THE men who suffered most during Britain's 1984-85 miners' strike took a hard look at the future this past week - and voted for the past. The men call themselves the ``12-monthers.'' They are the colliers who stood shoulder-to-shoulder to the strike's bitter end with Arthur Scargill, the militant leader of the National Union of Mineworkers (NUM). They represented about 50 percent of the NUM membership when the strike collapsed in March 1985. Their strongholds were South Yorkshire, South Wales, and Scotland.
The NUM narrowly reelected Mr. Scargill as its president this past week. He won 53 percent of the votes cast in pithead ballots Jan. 23. A majority of his votes came from South Yorkshire, South Wales, and Scotland.
The parallel percentages and regions are no coincidence. Scargill still enjoys the support of the 12-monthers. They chose his uncompromising call for a work-ing-class struggle against management over the more concilia-tory line adopted by his campaign opponent, John Walsh.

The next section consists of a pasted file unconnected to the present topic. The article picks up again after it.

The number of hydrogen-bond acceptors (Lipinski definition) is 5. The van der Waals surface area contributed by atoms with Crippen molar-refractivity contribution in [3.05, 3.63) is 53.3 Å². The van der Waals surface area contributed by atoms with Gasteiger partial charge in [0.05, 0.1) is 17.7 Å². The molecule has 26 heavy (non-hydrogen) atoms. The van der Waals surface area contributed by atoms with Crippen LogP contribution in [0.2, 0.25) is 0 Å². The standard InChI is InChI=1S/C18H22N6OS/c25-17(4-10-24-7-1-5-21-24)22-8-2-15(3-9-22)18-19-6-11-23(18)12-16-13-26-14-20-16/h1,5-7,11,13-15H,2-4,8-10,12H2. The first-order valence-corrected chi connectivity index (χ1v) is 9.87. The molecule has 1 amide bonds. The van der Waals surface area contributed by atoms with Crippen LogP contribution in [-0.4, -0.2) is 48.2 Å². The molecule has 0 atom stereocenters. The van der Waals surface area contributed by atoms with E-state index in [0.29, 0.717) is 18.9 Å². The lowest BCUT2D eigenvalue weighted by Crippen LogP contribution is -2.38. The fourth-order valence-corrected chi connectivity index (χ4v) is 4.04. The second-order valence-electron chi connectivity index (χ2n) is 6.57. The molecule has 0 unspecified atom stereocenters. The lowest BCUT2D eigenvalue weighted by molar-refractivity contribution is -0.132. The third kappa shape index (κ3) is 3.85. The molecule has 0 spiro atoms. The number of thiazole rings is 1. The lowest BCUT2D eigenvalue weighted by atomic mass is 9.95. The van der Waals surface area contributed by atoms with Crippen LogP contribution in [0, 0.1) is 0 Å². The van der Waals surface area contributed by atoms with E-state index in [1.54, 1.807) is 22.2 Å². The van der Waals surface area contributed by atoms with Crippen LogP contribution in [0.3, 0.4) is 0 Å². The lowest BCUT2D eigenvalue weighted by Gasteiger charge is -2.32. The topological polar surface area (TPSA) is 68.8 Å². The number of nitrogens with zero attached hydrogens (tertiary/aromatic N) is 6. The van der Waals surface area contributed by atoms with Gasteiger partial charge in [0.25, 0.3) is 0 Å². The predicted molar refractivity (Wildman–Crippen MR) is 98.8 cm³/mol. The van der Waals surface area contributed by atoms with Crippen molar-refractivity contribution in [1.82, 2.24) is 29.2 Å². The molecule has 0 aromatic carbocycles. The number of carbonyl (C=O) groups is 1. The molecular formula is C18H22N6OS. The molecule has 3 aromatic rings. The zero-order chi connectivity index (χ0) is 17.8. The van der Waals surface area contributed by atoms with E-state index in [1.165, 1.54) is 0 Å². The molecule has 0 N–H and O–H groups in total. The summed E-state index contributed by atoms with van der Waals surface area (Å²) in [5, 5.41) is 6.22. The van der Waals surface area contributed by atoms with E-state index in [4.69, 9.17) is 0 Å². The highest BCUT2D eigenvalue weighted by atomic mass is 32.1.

Scargill represents a past in which the coal miners repeatedly forced the government to meet their demands - or else. The ``or else'' was symbolized by their industrial action in 1974, which brought down the Tory government of Edward Heath.
Mr. Walsh stands for the future, which will see more pit closures, fewer mining jobs, and more need for the union to find some common ground with management if it wants to win back any of the bargaining power it lost along with the 1984-85 strike. British Coal has shed 70,000 workers and shut 67 pits since that strike collapsed.
Scargill's cry sounds less and less appealing to Britain's 110,000 colliers. In the wake of the failed strike, the ranks of the breakaway Union of Democratic Mineworkers swelled with 20,000 miners who were fed up with Scargill's extremism.
Scargill's reelection victory will give him little comfort. It falls below the 60 percent he was expected to win, and well below the 70 percent that installed him as president in 1982.
Even some 12-monthers are voicing doubts about him. As one 12-monther told this reporter in 1986: ``As long as he is where he is this union will never get back together.''